I say this because Roman Waugh, like Dean Devlin, also graduated from behind the scenes to behind the camera. But whereas Devlin wrote scripts, Waugh did stunts. In the history of movies there have been many, many writers who’ve ended up as directors, but I can’t think of a single stuntman who made that transition. IMBD.com lists down Burt Reynolds, but the late Burt was more an actor than a stuntman, and we’ve had our fair share of actors who’ve made it to the director’s chair. Waugh’s case, then, is interesting, certainly more interesting than Devlin’s or for that matter Jan de Bont’s (Speed, 1994, and Twister, 1996), because you normally don’t associate the mechanics of stunt-doubling with the nuances of moviemaking. How do you couple the two? How do you turn from the one to the other?

A clue, of some sort, lurks beneath the narrative of In the Shadows (2001), Waugh’s debut as a director. The hit-man at the heart of the story, the “killer with a heart”, is hired by the mob to kill a stunt coordinator. To do that, the hired gun (played by Matthew Modine) has to first enter the coordinator’s world, as a stuntman. Since no Hollywood eye-fest featuring an assassin would be complete without the assassin falling in love with the daughter of the guy he’s ordered to finish off, the hit-man finds himself dithering over his assignment owing to his romantic illusions. The ending, which I will not spoil for you, reaches its climax when the hired gun finds himself drawn inexorably to the role he’s been playing all this while. The hit-man has turned into stuntman. I know it’s a stretch to extend the analogy to a director, but watching In the Shadows again, I’m struck by the comparison: like the hero turning from guns to stunts, Waugh has turned from stunt-doubling to movie-directing.

Fight scenes

To be sure, the transition hasn’t exactly been smooth. Looking at Waugh’s credits, I realise he’s been scoring mild hits for the most. Felon (2008) and Snitch (2013) both scored below 65% on Rotten Tomatoes. The devil, however, is in the detail. Critics were not too excited about the action sequences in these films, surprisingly for a stuntman-turned-director, but they were happy with the performances. Here, I think, is Waugh’s biggest strength: unlike most directors who graduate from the ranks of technical assistants the man seems to have an eye for acting as opposed to action. Some of the action sequences in Felon and especially in Snitch are well choreographed. But this is mainstream Hollywood: even Geostorm, with its awful storyline, has well choreographed fight scenes. A good performance is hard to get and harder to make than a good tussle. Waugh gives us both.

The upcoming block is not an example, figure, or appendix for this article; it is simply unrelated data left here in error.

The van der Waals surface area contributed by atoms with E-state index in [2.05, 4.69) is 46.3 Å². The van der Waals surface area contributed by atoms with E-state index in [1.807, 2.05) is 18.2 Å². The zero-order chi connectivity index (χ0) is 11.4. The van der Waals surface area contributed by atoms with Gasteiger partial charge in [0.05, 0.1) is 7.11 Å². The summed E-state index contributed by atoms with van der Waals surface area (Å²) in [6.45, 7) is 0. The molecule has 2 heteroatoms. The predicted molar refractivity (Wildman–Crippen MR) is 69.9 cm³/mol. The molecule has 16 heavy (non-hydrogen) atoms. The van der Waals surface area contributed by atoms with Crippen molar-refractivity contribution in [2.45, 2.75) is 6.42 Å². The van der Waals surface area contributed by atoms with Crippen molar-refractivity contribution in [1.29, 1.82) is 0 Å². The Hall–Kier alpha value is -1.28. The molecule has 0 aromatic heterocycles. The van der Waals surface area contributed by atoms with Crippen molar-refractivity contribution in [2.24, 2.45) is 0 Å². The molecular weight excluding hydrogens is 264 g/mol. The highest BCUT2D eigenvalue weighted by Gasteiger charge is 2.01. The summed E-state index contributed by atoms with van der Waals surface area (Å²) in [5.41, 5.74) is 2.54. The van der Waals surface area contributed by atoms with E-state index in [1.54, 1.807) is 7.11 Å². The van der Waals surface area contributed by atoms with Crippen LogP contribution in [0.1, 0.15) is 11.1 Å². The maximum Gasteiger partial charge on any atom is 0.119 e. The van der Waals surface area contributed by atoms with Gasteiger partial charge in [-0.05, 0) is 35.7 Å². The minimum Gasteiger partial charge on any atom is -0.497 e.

Snitch intrigues me particularly. Dwayne Johnson may be the world’s highest paid actor (at 87 million dollars, between 2019 and 2020, he surpasses even Charlie Chaplin’s and Mary Pickford’s earnings at the height of their careers), but he’s far from being a Marlon Brando. Not that he hasn’t tried or won’t try if given a chance. But directors HAVEN’T given him the chance; that’s why outings like Race to Witch Mountain (2009), Tooth Fairy (2010), Journey 2: The Mysterious Island (2012), San Andreas (2015), and Rampage (2018) are so bland, if not maddening. You know you can get more from this hulking mass of brawn and brain, and you know you can cast him against type. Paul Feig did that with Jason Statham in Spy (2015); Waugh did the same with “The Rock” two years earlier, with Snitch.

I feel Waugh has an innate ability – call it “gift” – to transform actors effortlessly. Johnson has, ever since Snitch, gone on to prosper in more serious roles: while he’s had his share of brawns-only outings (Hercules, 2014 and Skyscraper, 2018) , he’s had his cast-against-type credits too; more so than Statham, who can only conjure up facetiousness and self-mockery (how else can you describe his performance in Spy?), Dwayne’s easygoing charm and folksy voice make him amenable to comedy, as Central Intelligence (2015) and Jumanji: Welcome to the Jungle (2017) clearly show. I can’t think of a single instance before Snitch where this happened. The difference with Snitch, of course, is that it doesn’t try to divert “The Rock” into comedy: what it does is nothing less than redeem his dramatic potential.

In Greenland, Waugh has turned his attention to yet another underrated action star (albeit one with greater thespian prowess than Johnson), Gerard Butler. Butler, like John Cusack, is not just underrated, but underused. In the hands of a great enough director – Woody Allen and Gary Fleder – Cusack will give his best. But like Butler and Johnson, he’s never had the chance; he’s simply never been given enough.

The contrast between Cusack and Butler comes out when you compare Roland Emmerich’s 2012 with Waugh’s Greenland. Both are, in a way, similar, yet watch how Emmerich handles Cusack – a blubbering version of himself – and how Waugh handles Butler – an empathetic, solid version of himself – and you’ll see why actors need directors who understand, then get into, their potentials. Emmerich started out in special effects; Waugh started out in stunt-work. I’ll leave you to decide which of these two brings you closer to cast members. Here’s a hint: certainly not the field that supervises mindless CGI.